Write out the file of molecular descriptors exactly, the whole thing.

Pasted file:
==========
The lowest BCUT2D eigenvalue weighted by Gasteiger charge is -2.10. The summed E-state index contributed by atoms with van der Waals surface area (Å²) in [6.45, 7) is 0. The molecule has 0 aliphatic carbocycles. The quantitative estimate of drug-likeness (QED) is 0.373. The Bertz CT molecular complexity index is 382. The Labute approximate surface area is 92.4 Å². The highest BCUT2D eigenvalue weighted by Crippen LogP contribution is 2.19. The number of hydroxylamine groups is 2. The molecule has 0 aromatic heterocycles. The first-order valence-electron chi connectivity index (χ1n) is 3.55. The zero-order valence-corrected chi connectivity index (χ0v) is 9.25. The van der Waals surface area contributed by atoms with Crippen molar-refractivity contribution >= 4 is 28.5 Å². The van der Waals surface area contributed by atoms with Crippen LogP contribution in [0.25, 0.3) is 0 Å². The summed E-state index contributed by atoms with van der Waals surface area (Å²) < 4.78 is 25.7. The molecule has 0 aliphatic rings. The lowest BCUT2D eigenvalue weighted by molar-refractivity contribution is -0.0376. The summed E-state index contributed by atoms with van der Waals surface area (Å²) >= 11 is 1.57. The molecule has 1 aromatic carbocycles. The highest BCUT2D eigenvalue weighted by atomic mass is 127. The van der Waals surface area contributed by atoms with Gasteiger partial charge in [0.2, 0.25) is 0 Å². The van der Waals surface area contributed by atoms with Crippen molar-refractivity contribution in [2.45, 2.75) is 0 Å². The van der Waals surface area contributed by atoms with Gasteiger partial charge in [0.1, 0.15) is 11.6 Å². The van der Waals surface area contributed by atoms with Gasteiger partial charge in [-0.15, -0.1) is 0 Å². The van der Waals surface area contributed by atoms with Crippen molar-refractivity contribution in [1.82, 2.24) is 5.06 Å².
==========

The lowest BCUT2D eigenvalue weighted by Gasteiger charge is -2.10. The summed E-state index contributed by atoms with van der Waals surface area (Å²) in [6.45, 7) is 0. The molecule has 0 aliphatic carbocycles. The quantitative estimate of drug-likeness (QED) is 0.373. The Bertz CT molecular complexity index is 382. The Labute approximate surface area is 92.4 Å². The highest BCUT2D eigenvalue weighted by Crippen LogP contribution is 2.19. The number of hydroxylamine groups is 2. The molecule has 0 aromatic heterocycles. The first-order valence-electron chi connectivity index (χ1n) is 3.55. The zero-order valence-corrected chi connectivity index (χ0v) is 9.25. The van der Waals surface area contributed by atoms with Crippen molar-refractivity contribution >= 4 is 28.5 Å². The van der Waals surface area contributed by atoms with Crippen LogP contribution in [0.25, 0.3) is 0 Å². The summed E-state index contributed by atoms with van der Waals surface area (Å²) < 4.78 is 25.7. The molecule has 0 aliphatic rings. The lowest BCUT2D eigenvalue weighted by molar-refractivity contribution is -0.0376. The summed E-state index contributed by atoms with van der Waals surface area (Å²) >= 11 is 1.57. The molecule has 1 aromatic carbocycles. The highest BCUT2D eigenvalue weighted by atomic mass is 127. The van der Waals surface area contributed by atoms with Gasteiger partial charge in [0.2, 0.25) is 0 Å². The van der Waals surface area contributed by atoms with Crippen molar-refractivity contribution in [2.45, 2.75) is 0 Å². The van der Waals surface area contributed by atoms with Gasteiger partial charge in [0.1, 0.15) is 11.6 Å². The van der Waals surface area contributed by atoms with Gasteiger partial charge in [-0.15, -0.1) is 0 Å². The van der Waals surface area contributed by atoms with Crippen molar-refractivity contribution in [1.82, 2.24) is 5.06 Å².